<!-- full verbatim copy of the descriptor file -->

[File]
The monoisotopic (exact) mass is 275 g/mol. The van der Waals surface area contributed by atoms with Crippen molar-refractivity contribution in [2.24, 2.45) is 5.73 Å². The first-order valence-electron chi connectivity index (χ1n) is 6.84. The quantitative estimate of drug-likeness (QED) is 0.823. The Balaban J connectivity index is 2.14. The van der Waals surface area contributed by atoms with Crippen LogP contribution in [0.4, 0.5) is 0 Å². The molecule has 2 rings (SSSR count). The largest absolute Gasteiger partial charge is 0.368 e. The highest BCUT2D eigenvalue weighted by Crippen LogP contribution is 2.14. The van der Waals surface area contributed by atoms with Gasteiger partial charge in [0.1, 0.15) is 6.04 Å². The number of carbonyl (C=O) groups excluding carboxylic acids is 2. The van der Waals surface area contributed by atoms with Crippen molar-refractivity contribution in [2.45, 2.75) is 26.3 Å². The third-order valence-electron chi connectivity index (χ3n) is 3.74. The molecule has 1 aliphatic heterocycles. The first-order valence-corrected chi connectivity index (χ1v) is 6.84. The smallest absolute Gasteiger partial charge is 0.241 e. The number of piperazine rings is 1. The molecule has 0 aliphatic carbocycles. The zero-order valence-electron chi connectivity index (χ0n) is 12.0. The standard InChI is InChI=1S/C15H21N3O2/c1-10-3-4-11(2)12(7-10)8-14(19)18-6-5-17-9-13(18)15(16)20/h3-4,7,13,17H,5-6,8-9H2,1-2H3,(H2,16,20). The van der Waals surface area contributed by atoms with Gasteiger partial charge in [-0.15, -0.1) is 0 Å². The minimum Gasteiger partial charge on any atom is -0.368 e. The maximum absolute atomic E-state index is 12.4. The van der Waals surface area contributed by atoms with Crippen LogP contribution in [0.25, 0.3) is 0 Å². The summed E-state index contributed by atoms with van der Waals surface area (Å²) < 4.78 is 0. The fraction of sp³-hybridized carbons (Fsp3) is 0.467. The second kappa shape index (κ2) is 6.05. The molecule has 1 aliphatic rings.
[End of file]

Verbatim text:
The monoisotopic (exact) mass is 275 g/mol. The van der Waals surface area contributed by atoms with Crippen molar-refractivity contribution in [2.24, 2.45) is 5.73 Å². The first-order valence-electron chi connectivity index (χ1n) is 6.84. The quantitative estimate of drug-likeness (QED) is 0.823. The Balaban J connectivity index is 2.14. The van der Waals surface area contributed by atoms with Crippen LogP contribution in [0.4, 0.5) is 0 Å². The molecule has 2 rings (SSSR count). The largest absolute Gasteiger partial charge is 0.368 e. The highest BCUT2D eigenvalue weighted by Crippen LogP contribution is 2.14. The van der Waals surface area contributed by atoms with Gasteiger partial charge in [0.1, 0.15) is 6.04 Å². The number of carbonyl (C=O) groups excluding carboxylic acids is 2. The van der Waals surface area contributed by atoms with Crippen molar-refractivity contribution in [2.45, 2.75) is 26.3 Å². The third-order valence-electron chi connectivity index (χ3n) is 3.74. The molecule has 1 aliphatic heterocycles. The first-order valence-corrected chi connectivity index (χ1v) is 6.84. The smallest absolute Gasteiger partial charge is 0.241 e. The number of piperazine rings is 1. The molecule has 0 aliphatic carbocycles. The zero-order valence-electron chi connectivity index (χ0n) is 12.0. The standard InChI is InChI=1S/C15H21N3O2/c1-10-3-4-11(2)12(7-10)8-14(19)18-6-5-17-9-13(18)15(16)20/h3-4,7,13,17H,5-6,8-9H2,1-2H3,(H2,16,20). The van der Waals surface area contributed by atoms with Gasteiger partial charge in [-0.15, -0.1) is 0 Å². The minimum Gasteiger partial charge on any atom is -0.368 e. The maximum absolute atomic E-state index is 12.4. The van der Waals surface area contributed by atoms with Crippen LogP contribution in [0.25, 0.3) is 0 Å². The summed E-state index contributed by atoms with van der Waals surface area (Å²) < 4.78 is 0. The fraction of sp³-hybridized carbons (Fsp3) is 0.467. The second kappa shape index (κ2) is 6.05. The molecule has 1 aliphatic rings.